##
Math 55a: Duality basics

The *dual* of an *F*-vector space *V*
is the *F*-vector space Hom(*V*,*F*)
of linear maps from *V* to *F*,
often called *functionals* on *V*.
We'll usually denote the dual of *V* by *V*^{*}.
If *W* is the direct sum of *U* and *V*
Then *W*^{*} is the direct sum
of *U*^{*} and *V*^{*};
for instance, the copy of *U*^{*}
in *W*^{*} consists of the functionals
mapping all vectors in *U* to zero
(the ``annihilator'' of *U* in *W*^{*}).
The dual of a quotient space *V/U*
is naturally a subspace of *V*^{*},
namely the annihilator of *U* in *V*^{*}.
If *V* has finite dimension *n*
then so does *V*^{*}.
The dimension of the annihilator of *U*
in *V*^{*}
then equals the *co*dimension of *U* in *V*.
If we choose a basis of *V*,
and use it to identify elements of *V* with ``column vectors''
of length *n*, then elements of *V*^{*}
correspond to ``row vectors'' of the same length.
There is in general no canonical isomorphism between
*V* and *V*^{*},
even if *V* is finite dimensional.
We do, however, have a canonical map from *V*
to its *second dual* *V*^{**},
which is an isomorphism when *V* is finite dimensional.
The key idea is that *v*^{*}(*v*)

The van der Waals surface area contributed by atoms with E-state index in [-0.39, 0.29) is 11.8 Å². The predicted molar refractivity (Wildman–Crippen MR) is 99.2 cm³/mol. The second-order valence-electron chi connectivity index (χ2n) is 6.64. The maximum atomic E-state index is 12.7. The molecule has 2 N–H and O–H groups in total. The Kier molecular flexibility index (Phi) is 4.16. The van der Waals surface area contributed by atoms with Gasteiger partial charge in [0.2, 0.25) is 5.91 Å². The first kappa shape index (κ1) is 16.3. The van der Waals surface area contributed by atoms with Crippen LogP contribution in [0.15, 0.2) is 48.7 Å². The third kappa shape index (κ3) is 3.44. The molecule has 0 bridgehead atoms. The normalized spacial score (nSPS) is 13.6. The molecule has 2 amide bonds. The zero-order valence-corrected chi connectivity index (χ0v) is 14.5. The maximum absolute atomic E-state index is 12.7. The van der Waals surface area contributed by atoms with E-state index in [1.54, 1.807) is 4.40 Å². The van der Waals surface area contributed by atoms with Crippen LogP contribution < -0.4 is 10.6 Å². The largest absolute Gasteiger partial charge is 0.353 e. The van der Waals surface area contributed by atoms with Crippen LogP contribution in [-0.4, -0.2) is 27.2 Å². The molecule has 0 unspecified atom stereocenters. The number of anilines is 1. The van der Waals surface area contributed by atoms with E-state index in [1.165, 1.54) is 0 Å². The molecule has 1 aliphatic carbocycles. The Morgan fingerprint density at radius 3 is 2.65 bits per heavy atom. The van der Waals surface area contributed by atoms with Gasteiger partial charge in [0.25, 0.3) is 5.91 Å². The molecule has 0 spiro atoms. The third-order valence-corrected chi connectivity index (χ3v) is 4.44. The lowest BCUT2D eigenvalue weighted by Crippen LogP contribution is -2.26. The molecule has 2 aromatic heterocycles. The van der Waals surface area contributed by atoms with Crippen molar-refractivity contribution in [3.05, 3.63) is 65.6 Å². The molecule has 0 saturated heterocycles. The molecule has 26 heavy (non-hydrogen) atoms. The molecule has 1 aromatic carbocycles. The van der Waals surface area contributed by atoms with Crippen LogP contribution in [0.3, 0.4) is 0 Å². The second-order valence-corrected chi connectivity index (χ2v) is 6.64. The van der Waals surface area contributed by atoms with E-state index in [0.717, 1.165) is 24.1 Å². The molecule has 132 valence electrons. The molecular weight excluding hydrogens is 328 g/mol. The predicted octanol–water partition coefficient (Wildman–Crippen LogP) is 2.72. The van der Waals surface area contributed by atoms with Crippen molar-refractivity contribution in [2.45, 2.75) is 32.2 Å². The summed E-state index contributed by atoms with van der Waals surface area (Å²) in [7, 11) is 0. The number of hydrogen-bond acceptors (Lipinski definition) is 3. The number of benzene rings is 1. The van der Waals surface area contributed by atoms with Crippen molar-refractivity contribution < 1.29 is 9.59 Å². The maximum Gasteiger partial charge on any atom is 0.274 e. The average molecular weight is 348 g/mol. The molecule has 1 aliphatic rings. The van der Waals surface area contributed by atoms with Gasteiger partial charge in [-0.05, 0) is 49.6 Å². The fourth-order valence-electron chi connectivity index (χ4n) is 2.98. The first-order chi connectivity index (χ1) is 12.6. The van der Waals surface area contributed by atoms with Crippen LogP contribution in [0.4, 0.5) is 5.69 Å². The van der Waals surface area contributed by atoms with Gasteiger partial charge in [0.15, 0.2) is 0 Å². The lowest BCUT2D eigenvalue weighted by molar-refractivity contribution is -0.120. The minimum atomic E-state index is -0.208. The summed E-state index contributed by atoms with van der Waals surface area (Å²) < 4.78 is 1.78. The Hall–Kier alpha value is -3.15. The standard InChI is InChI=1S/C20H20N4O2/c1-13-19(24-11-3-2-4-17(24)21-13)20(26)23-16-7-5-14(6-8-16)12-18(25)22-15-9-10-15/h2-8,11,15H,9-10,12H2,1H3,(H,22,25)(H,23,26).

is ``bilinear'': not only is it a linear function of *v*
for each choice of *v*^{*}, but it's also
a linear function of *v*^{*} for each choice
of *v* -- so each *v* may be considered as
a functional on *V*^{*},
that is, as an element of *V*^{**}!

If *T* is a linear transformation from *V* to *W*
then we get a linear transformation *T*^{*}
from *W*^{*} to *V*^{*},
called the *adjoint* of *T* and denoted by
*T*^{*}, defined as follows:
*T*^{*}(*w*^{*})
is the element of *V*^{*} taking any *v* to
*w*^{*}(*T*(*v*)).
The adjoint is itself a linear map from
Hom(*V*,*W*) to
Hom(*W*^{*},*V*^{*}).
This map is an isomorphism when *V* and *W*
are finite dimensional. In that case, if we choose bases
for *V* and *W* then the matrix of *T*^{*}
with respect to the dual bases
is the *transpose*
of the matrix of *T* with respect to our bases for *V,W*.
Naturally *T*^{**} is identified with *T*
under the canonical maps that identify
*V*^{**} and *W*^{**}
with *V* and *W*.